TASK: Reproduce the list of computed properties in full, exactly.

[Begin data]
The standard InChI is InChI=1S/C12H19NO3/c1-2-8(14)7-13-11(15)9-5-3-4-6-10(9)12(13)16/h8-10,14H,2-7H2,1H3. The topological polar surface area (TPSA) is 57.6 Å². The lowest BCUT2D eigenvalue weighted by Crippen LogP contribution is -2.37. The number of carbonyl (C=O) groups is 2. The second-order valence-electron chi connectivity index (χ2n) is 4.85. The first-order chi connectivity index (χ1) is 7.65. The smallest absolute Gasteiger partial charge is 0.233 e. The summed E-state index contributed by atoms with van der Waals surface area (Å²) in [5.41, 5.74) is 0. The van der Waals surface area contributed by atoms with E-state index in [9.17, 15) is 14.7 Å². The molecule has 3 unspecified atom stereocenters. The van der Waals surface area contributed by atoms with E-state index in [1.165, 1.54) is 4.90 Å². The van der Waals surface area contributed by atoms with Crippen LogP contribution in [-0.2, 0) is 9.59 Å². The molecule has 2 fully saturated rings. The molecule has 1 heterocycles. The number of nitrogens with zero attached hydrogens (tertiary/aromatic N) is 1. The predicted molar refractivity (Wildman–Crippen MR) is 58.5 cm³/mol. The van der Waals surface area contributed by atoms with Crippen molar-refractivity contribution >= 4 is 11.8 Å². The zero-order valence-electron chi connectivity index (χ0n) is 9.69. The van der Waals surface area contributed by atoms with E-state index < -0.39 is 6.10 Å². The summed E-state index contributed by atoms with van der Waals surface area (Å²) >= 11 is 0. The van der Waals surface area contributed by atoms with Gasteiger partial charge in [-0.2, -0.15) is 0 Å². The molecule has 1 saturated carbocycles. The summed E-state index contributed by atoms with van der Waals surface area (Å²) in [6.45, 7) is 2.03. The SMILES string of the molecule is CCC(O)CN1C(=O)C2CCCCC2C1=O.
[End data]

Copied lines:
The standard InChI is InChI=1S/C12H19NO3/c1-2-8(14)7-13-11(15)9-5-3-4-6-10(9)12(13)16/h8-10,14H,2-7H2,1H3. The topological polar surface area (TPSA) is 57.6 Å². The lowest BCUT2D eigenvalue weighted by Crippen LogP contribution is -2.37. The number of carbonyl (C=O) groups is 2. The second-order valence-electron chi connectivity index (χ2n) is 4.85. The first-order chi connectivity index (χ1) is 7.65. The smallest absolute Gasteiger partial charge is 0.233 e. The summed E-state index contributed by atoms with van der Waals surface area (Å²) in [5.41, 5.74) is 0. The van der Waals surface area contributed by atoms with E-state index in [9.17, 15) is 14.7 Å². The molecule has 3 unspecified atom stereocenters. The van der Waals surface area contributed by atoms with E-state index in [1.165, 1.54) is 4.90 Å². The van der Waals surface area contributed by atoms with Crippen LogP contribution in [-0.2, 0) is 9.59 Å². The molecule has 2 fully saturated rings. The molecule has 1 heterocycles. The number of nitrogens with zero attached hydrogens (tertiary/aromatic N) is 1. The predicted molar refractivity (Wildman–Crippen MR) is 58.5 cm³/mol. The van der Waals surface area contributed by atoms with Crippen molar-refractivity contribution >= 4 is 11.8 Å². The zero-order valence-electron chi connectivity index (χ0n) is 9.69. The van der Waals surface area contributed by atoms with E-state index < -0.39 is 6.10 Å². The summed E-state index contributed by atoms with van der Waals surface area (Å²) >= 11 is 0. The van der Waals surface area contributed by atoms with Gasteiger partial charge in [-0.2, -0.15) is 0 Å². The molecule has 1 saturated carbocycles. The summed E-state index contributed by atoms with van der Waals surface area (Å²) in [6.45, 7) is 2.03. The SMILES string of the molecule is CCC(O)CN1C(=O)C2CCCCC2C1=O.